Reverse / HECM Financial Assessment

Written By: Carlotta Emperator, Op-Ed Writer

In recent year, FHA has published updates to the rules that affect how to process a FHA Reverse Mortgage or Home Equity Conversation Mortgage.  This process is completed through what is a “Financial Assessment” that was added to the Reverse Mortgage effective date April 27, 2015.   FHA required each lender to process a prospective mortgagor on all HECM transaction type.

Some seniors were not able to pay their taxes and insurance after getting the loan.  Keeping the property taxes and insurance current is a requirement. When this requirement was not met, the senior was in default. 

The lender was required to perform a credit history analysis, perform a cash flow/residual income analysis, and document and verify credit, income assets and property charges.  The reason for these items, according to FHA, “is to determine if the mortgagor has demonstrated responsible management of debt, finances and home ownership obligations.   This solution should resolve this issue from the past of the senior not having enough income to maintain his/her responsibility for paying their own taxes and insurance. 

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Financial Assessment changed the Reverse Mortgage loan more than any changes in the history.  The impact has affected the industry due to a major decrease in volume.  The rules and guidelines have been a challenge for everyone.  Each assessment includes:
--- Evaluation of credit history
--- Evaluation of property charges payment history
--- Calculation of Residual income

There are several ways to qualify the borrower.  Their income is analyzed and all sources of income have to be proven. The assets of the borrowers have to be verified. The loan originator must work with the senior to find the best product that fits their financial needs and the best way for them to receive the proceeds. If the senior’s income does not qualify, then a hold back solution can be discussed. This hold back is called a LESA and money is reserved from the loan proceeds to pay the taxes and insurance.

An underwriter determine LESA based on approval outcome of the financial assessment, then the borrower either has no Life Expectancy Set-Aside, or Partially funded life expectancy set-aside or Fully funded life expectancy set-aside is required.

If a senior has a federal judgment or delinquent debt to the federal government, then the underwriter the mortgagor must make arrangement prior to closing to pay this debt in full or satisfactory repayment plan must be in place.  

Additionally, any delinquent federal debts or liens against the subject property that is taxes as “real estate” must not be in excess of the mortgagor’s net principal limit and if it, the mortgageor will need to have a separate source of funds to draw and pay this debt.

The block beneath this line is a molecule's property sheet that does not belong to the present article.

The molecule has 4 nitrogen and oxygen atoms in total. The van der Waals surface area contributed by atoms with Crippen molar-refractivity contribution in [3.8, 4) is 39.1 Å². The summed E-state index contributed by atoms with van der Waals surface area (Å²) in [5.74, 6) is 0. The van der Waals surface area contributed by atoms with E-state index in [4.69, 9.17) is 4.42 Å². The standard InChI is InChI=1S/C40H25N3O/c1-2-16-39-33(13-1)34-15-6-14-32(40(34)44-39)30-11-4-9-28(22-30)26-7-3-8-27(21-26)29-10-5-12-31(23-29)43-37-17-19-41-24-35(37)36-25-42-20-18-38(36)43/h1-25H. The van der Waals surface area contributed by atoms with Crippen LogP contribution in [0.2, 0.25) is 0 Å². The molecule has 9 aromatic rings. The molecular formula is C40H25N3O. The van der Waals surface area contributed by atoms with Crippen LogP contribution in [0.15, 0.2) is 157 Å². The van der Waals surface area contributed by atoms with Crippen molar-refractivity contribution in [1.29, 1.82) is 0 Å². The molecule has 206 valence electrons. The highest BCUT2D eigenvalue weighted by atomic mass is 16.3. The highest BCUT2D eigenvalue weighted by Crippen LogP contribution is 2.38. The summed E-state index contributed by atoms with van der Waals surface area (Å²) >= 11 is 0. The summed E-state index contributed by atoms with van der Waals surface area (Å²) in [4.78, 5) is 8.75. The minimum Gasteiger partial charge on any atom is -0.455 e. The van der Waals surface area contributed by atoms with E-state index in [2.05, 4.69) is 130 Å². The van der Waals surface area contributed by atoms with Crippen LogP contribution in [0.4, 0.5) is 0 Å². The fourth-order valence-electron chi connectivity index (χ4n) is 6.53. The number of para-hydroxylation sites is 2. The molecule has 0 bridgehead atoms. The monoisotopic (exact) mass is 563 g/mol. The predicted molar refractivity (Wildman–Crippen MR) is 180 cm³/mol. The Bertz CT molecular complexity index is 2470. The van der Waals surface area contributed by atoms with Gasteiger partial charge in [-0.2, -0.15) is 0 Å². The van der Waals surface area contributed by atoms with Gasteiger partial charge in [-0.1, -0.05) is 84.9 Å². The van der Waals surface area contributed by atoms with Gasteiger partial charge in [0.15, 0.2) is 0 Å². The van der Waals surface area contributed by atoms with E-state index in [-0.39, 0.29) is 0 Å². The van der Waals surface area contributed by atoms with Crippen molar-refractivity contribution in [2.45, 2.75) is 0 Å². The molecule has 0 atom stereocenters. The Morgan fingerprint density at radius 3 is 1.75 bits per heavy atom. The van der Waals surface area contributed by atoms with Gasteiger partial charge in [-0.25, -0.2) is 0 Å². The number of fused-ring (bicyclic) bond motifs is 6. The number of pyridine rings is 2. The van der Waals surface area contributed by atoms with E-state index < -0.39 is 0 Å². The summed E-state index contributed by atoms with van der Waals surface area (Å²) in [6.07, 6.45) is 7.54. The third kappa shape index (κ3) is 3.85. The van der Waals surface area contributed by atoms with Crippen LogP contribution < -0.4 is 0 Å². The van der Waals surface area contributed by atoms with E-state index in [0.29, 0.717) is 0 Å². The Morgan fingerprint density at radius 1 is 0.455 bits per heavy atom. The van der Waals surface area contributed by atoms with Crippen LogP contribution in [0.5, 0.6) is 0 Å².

If the debt is a state debt or local loan, the rules are different.  The mortgagor is not required per FHA to satisfy an unpaid state or local court order debt prior to closing, although the lender may impose such requirement.  Most lenders also required if the borrower is in a payment arrangement that a min of 3 months of payment has been rec’d.  

There are many publications, job aides and information available to understand Financial Assessment.  Many lenders can provide this information to you upon request.  The HUD Mortgagee Letter 2014-21 and 2014-22 is necessary for understanding Financial Assessment and every loan originator should have a copy of this letter.As well as a Model HECM Financial Assessment and Property Charge Guideline that is dated March 2, 2015.

About The Author

Carlette Emperator a native of the sunshine state, Florida, has an extensive background in the mortgage industry. With 20+ years of experience, Carlette has held the title as a manager for closing, processing, and underwriting departments at several different organizations. Her ability to be a leader, a colleague, and a mentor has allowed her to continue to thrive within the mortgage industry leading her to become an instructor for Mortgage University®. Currently she is a full-time Senior DE/SAR Underwriter for a major lending institution. Carlette is the mother to a 26 year old daughter and a 21 year old son. In her spare time she loves to travel, spend time with family, and decorate her home in Atlanta, GA. Excited to have joined the Mortgage University® family she looks forward to working with all students and faculty. 

Opinion-Editorial (Op-Ed) Disclaimer For NAMP® Library Articles: The views and opinions expressed in the NAMP® Library articles are those of the authors and do not necessarily reflect any official NAMP® policy or position. Examples of analysis performed within this article are only examples. They should not be utilized in real-world application as they are based only on very limited and dated open source information. Assumptions made within the analysis are not reflective of the position of NAMP®. Nothing contained in this article should be considered legal advice.